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Viagra Spurs New Questions About HMO Drug Coverage

June 08, 1998|BOB ROSENBLATT

HMOs and health insurance companies, not exactly basking in the sunlight of public approval these days, have a new worry: Should they pay for Viagra?

The answer is yes, no and maybe, as the demand for the blue pill that enables impotent men to have erections makes it among the fastest-selling new drugs. Decisions on insurance coverage drift into the murky area where medicine, physical health, emotional satisfaction, sexual desire and morality collide.

If you are a man covered by Blue Cross of California, your health insurance will pay for six pills a month, provided you have a condition requiring the medication. For example, a man who is impotent because of diabetes, prostate problems, the side effects of blood pressure medication or some other condition can get a prescription. Why six guaranteed erections a month? That's what was recommended by outside expert advisors. And who might these be? Psychologists, psychiatrists and doctors at leading teaching hospitals, according to Blue Cross.

Blue Shield of California, evidently using some of the same experts, also will approve six pills a month, prescribed and dispensed only on the grounds of medical necessity.

However, the management at PacifiCare does not yet recognize Viagra as an acceptable response to impotence. The medical directors for the health plan will meet at a national benefits committee this month to define medical necessity for Viagra and to write guidelines for physicians.

So far, all the HMOs and health insurers covering Viagra are saying a man has to have a specific medical condition to get the pill. But what if he has no identifiable organic problem, yet gets a referral from a psychiatrist or psychologist for Viagra on the grounds that his inexplicable impotence depresses him and harms his emotional health?

The prospect of spending lots of money on the magical blue pills without a concrete medical diagnosis makes medical plan managers quite nervous. "We don't want to prescribe it just because a man is horny," said an official of one health plan, who understandably asked not to be identified.

Then, for an otherwise healthy man, is Viagra a medical necessity or a "lifestyle choice"? After all, health insurance plans won't cover cosmetic surgery for people who want eye tucks and face lifts. What about an unhappy man, now 50, who simply wants to restore the erectile performance he enjoyed in the bygone days of the Woodstock festival?

If men are getting access to Viagra, courtesy of their health plans, women should have their contraceptives fully paid for, says the Planned Parenthood Federation of America.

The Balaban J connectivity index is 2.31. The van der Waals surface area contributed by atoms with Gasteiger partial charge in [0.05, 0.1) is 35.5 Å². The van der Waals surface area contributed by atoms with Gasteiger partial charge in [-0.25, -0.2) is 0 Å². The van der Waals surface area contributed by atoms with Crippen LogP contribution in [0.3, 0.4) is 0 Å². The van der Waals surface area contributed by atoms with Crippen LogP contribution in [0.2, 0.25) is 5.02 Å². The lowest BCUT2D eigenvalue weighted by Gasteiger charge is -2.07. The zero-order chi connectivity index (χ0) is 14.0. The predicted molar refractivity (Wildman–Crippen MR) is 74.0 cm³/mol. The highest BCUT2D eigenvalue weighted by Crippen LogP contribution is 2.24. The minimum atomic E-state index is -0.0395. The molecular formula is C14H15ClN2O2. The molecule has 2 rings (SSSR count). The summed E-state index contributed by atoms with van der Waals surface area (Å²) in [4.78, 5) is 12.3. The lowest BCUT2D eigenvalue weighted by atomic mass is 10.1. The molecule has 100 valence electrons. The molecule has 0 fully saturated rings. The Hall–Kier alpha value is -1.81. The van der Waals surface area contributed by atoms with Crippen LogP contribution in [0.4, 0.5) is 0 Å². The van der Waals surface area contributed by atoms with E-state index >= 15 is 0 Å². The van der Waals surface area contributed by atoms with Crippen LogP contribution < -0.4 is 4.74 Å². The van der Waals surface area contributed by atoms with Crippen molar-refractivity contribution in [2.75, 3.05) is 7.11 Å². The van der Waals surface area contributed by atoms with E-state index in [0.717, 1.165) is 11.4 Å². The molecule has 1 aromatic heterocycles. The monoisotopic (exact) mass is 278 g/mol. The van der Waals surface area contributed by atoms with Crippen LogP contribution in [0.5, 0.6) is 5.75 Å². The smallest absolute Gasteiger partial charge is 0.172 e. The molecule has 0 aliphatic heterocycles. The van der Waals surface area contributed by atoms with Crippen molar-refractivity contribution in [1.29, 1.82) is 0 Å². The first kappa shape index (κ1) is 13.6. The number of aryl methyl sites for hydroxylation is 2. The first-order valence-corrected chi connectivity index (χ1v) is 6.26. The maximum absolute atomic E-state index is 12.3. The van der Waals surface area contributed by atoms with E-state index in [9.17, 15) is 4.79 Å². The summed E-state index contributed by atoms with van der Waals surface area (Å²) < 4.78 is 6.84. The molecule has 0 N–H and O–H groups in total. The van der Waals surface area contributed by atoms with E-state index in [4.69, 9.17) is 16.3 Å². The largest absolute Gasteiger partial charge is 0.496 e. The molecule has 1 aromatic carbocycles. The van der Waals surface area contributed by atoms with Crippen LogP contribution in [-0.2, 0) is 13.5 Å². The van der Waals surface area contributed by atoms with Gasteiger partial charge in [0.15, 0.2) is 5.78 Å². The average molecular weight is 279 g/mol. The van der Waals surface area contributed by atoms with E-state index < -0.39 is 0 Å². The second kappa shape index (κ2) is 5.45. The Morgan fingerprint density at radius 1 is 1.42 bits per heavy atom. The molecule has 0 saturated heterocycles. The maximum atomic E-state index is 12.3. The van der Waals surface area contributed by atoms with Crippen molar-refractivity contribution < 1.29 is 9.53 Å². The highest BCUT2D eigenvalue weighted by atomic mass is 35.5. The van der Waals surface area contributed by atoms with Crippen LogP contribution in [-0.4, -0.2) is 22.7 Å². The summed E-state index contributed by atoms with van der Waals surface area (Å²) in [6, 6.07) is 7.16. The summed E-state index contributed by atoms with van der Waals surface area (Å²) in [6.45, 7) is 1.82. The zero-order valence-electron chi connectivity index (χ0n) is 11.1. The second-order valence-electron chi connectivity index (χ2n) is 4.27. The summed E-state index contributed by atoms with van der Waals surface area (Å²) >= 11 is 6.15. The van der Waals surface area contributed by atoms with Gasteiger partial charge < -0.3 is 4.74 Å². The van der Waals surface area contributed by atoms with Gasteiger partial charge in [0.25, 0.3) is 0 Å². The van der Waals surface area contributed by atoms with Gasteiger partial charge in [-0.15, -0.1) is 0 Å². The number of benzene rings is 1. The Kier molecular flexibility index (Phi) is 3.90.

"With Viagra receiving almost instant coverage under many health insurance plans, there is no longer any excuse for insurers to exclude coverage for contraceptives," said Gloria Feldt, president of Planned Parenthood. "Viagra means more sex. More sex means more need for effective contraception."

Coverage varies considerably. More than 80% of HMOs include birth control pills and diaphragms as part of their regular coverage, compared with less than 40% of regular fee-for-service health plans, according to a recent survey by the Alan Guttmacher Institute. But coverage for IUDs and Norplant is much more unusual, with these contraceptive methods paid for by less than 50% of HMOs, and less than 30% of the fee-for-service plans.

About 70% of health plans will pay for abortions, and more than 80% routinely cover sterilizations and vasectomies, the survey indicated.

Infertility is another matter. Health plans will diagnose the causes of the problem. But what they do about it is quite different from plan to plan. Most will cover the drug clonimid, a treatment for infertility. But hardly any--only 17%--will pay for in vitro fertilization.

The arguments here focus on costs. Payment for in vitro fertilization raises the cost of health insurance higher than most corporate employers are willing to pay, health plan managers argue.

In the end, the insurance companies and HMOs are the middlemen moving dollars between payers and medical providers, reflecting society's demand for care and its willingness to pay.

What kind of damage does a woman suffer to her emotional health because of infertility? And is that a condition that all health plans should deal with? How does a man's despair because of impotence compare with a woman's anguish over infertility? These are painful questions, and will become louder and louder with the aging of the baby boomers, the 76 million Americans born in the years from 1946 to 1965. In the end, their voices will determine what gets paid for by insurance, and how much must remain the financial burden of the individual.


And now, switching from the cosmic issues to the concrete problems of our readers.


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